• 24 June 2013 | The Guardian

    Google confirms Waze acquisition being investigated by US FTC

    The US Federal Trade Commission (FTC) is investigating Google's $1.3bn acquisition of the crowdsourced traffic-mapping and navigation company Waze, the search company has confirmed to the Guardian. The FTC's actions follow demands from consumer groups concerned that the takeover by Google, which already dominates online mapping – notably in the US – could corner the market by absorbing the Israeli startup, which boasted earlier this year its only real competitor was Google. Though Waze's revenues are below $70m, the level at which an FTC investigation would automatically be triggered, the watchdog is entitled to investigate any takeover that it thinks could restrict consumer choice.
  • 24 June 2013 | The Wall Street Journal

    Facebook, with a focus on mobile, works on project for news via users

    Facebook is aiming to become a newspaper for mobile devices. The social network has been quietly working on a service, internally called Reader, that displays content from Facebook users and publishers in a new visual format tailored for mobile devices, people with knowledge of the matter said. The project, which the company has been developing for more than a year, is designed to showcase news content in particular. Recent versions of Reader resemble Flipboard Inc., a smartphone and tablet app that aggregates stories from multiple sources and lets users swipe to flip through articles. While it's unclear when Facebook will be ready to unveil the product, the Reader project is a sign the company is trying to get users to spend more time with it on mobile devices—and to see more ads.
  • 24 June 2013 | Bloomberg Businessweek

    Angelina Jolie’s stunt double files first phone hacking suit in U.S. against News Corp.

    In the end, it took a former gladiator-turned-stunt woman to catapult News Corp.’s (NWS)U.K. Phone hacking scandal across the Atlantic and into U.S. courts. On June 13, Eunice Huthart, a former champion of the TV competition series Gladiators and an erstwhile stunt double for Angelina Jolie, filed a civil suit in California seeking unspecified damages from News Corp. The suit alleges that on several occasions, while Huthart was living in the U.S. in 2004 and 2005, operatives at Rupert Murdoch’s papers in London illegally hacked into her voice-mail. To date, this is the first phone-hacking case to be filed against News Corp in the United States.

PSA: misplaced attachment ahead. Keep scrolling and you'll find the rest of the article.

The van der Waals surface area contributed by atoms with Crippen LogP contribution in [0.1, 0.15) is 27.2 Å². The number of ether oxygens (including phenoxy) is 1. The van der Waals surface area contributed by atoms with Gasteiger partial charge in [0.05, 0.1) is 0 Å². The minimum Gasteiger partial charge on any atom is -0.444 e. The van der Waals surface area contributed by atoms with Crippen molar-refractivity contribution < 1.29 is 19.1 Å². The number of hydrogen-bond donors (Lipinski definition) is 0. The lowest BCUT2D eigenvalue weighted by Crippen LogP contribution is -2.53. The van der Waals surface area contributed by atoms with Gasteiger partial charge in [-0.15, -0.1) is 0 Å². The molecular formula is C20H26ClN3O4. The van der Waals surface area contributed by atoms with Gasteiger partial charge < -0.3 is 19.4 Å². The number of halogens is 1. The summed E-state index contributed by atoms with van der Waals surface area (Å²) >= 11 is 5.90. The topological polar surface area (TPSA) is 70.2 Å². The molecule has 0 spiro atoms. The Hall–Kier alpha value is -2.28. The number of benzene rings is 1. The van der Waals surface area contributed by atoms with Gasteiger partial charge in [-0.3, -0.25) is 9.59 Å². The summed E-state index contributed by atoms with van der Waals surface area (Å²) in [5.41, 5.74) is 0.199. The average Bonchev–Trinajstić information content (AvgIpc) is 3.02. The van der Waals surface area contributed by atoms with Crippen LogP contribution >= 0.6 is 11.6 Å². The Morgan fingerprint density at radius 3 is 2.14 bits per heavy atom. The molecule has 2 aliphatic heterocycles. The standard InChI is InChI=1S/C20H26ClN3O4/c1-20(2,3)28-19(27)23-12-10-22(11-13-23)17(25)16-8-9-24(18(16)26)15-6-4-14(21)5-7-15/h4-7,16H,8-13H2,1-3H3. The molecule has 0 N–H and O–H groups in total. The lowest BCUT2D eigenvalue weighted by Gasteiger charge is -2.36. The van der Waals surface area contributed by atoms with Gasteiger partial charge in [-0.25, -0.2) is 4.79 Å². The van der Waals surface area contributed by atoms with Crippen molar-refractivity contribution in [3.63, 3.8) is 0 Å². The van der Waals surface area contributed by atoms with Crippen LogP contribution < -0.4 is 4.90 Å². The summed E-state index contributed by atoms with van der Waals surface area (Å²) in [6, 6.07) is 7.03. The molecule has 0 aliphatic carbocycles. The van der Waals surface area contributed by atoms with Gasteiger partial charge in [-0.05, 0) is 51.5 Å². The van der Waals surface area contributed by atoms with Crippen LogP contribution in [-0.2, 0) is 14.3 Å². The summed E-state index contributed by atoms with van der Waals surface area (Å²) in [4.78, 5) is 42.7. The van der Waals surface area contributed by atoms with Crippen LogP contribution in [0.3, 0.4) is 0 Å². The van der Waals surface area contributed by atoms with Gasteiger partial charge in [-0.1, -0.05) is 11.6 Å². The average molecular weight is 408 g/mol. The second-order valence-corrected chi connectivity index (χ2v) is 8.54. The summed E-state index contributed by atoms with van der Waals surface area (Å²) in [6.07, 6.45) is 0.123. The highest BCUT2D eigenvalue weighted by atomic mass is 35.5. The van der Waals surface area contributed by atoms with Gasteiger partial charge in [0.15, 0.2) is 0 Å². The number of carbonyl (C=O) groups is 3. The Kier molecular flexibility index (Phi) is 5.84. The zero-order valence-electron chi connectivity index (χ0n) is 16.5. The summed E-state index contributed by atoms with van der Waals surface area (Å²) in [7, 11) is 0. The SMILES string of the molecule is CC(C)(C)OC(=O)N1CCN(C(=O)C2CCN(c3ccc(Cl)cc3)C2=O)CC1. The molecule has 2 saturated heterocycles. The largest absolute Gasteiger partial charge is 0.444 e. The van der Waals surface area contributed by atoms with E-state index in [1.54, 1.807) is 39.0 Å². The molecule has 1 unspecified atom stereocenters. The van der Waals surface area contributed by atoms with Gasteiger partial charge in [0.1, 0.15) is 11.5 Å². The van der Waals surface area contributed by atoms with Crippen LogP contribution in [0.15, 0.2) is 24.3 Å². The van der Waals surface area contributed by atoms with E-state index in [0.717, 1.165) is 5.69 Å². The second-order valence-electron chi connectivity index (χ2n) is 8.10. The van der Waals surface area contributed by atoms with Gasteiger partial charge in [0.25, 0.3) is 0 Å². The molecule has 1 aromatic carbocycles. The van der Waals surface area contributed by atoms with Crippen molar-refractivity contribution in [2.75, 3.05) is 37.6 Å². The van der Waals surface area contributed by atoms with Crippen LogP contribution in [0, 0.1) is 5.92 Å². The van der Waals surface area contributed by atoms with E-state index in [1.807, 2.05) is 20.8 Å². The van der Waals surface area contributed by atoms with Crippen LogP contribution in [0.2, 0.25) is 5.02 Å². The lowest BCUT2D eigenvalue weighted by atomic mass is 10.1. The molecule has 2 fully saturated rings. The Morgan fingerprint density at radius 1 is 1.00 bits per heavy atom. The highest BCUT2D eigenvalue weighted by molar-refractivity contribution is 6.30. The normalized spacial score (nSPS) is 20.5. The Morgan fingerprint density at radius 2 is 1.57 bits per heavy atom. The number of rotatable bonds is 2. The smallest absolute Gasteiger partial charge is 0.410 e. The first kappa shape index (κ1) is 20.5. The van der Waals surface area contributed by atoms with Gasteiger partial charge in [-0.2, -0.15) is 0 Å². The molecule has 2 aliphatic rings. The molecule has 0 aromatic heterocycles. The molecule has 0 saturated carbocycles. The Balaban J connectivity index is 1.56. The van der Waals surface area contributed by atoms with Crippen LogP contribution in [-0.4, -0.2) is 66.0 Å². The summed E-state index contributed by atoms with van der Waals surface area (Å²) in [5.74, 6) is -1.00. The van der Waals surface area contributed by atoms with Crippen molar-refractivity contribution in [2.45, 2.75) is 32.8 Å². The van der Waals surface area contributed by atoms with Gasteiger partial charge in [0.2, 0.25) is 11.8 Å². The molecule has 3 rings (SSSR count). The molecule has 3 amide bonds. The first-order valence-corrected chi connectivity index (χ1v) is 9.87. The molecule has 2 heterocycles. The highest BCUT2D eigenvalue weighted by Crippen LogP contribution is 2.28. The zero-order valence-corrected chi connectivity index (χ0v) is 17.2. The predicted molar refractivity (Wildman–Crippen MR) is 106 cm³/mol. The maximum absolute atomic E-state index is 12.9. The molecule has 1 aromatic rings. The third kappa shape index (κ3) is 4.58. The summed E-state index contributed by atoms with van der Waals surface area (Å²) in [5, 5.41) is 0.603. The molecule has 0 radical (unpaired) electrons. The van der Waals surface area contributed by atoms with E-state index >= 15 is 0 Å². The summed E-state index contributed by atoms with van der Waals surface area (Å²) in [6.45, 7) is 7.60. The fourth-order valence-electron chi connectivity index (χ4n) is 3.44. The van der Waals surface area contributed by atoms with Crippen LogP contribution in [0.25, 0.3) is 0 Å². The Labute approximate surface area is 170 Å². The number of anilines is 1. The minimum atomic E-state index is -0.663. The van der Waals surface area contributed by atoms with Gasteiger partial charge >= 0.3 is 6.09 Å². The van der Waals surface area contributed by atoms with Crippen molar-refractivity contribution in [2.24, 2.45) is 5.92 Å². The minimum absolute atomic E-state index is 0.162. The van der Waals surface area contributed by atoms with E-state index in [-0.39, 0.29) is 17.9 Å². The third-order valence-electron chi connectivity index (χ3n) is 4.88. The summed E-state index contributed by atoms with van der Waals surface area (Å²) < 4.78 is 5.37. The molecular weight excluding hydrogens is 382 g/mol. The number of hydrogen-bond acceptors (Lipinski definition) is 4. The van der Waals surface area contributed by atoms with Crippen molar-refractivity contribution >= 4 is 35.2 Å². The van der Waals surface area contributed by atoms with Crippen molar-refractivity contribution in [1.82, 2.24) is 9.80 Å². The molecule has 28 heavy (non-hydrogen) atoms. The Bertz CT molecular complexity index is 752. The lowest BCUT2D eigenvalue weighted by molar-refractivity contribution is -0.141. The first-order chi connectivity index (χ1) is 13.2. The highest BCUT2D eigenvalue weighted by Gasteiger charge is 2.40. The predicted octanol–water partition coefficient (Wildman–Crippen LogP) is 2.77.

• 24 June 2013 | Reuters

    Quirky ‘Dumb Ways to Die’ campaign sweeps advertising awards

    An Australian public service ad campaign that became an internet hit for its black-humored list of reckless ways to die - such as "poke a stick at a grizzly bear" - has added to its luster by scooping up a record number of international advertising prizes. The three-minute short co-produced by Melbourne private rail service Metro Trains to teach people to be careful around trains, 'Dumb Ways to Die', has notched up more than 50 million views on YouTube since its release in November 2012, sparked hundreds of parodies and even become a smartphone game. The clip employs an insanely catchy tune and colorful blobs which die in a variety of ways, before culminating in train-related deaths that are described as "the dumbest way to die".
  • 24 June 2013 | The Next Web

    China Mobile suspends registrations for its Skype competitor Jego

    China Mobile has suspended account registrations for its Jego service, less than a month after it was quietly launched as a competitor to Skype. China Mobile International – a global-focused China Mobile subsidiary –announced the suspension of new account registrations for Jego over the weekend, and has also disabled Jego-to-Jego video and voice calls for customers who registered with a mainland China number and are located in mainland China. The company has posted a message on the App Store and Google Playsaying new registration for Jego has been suspended due to “optimization” of the product and system and that it would inform users of any changes.
  • Page 3 of 795 pages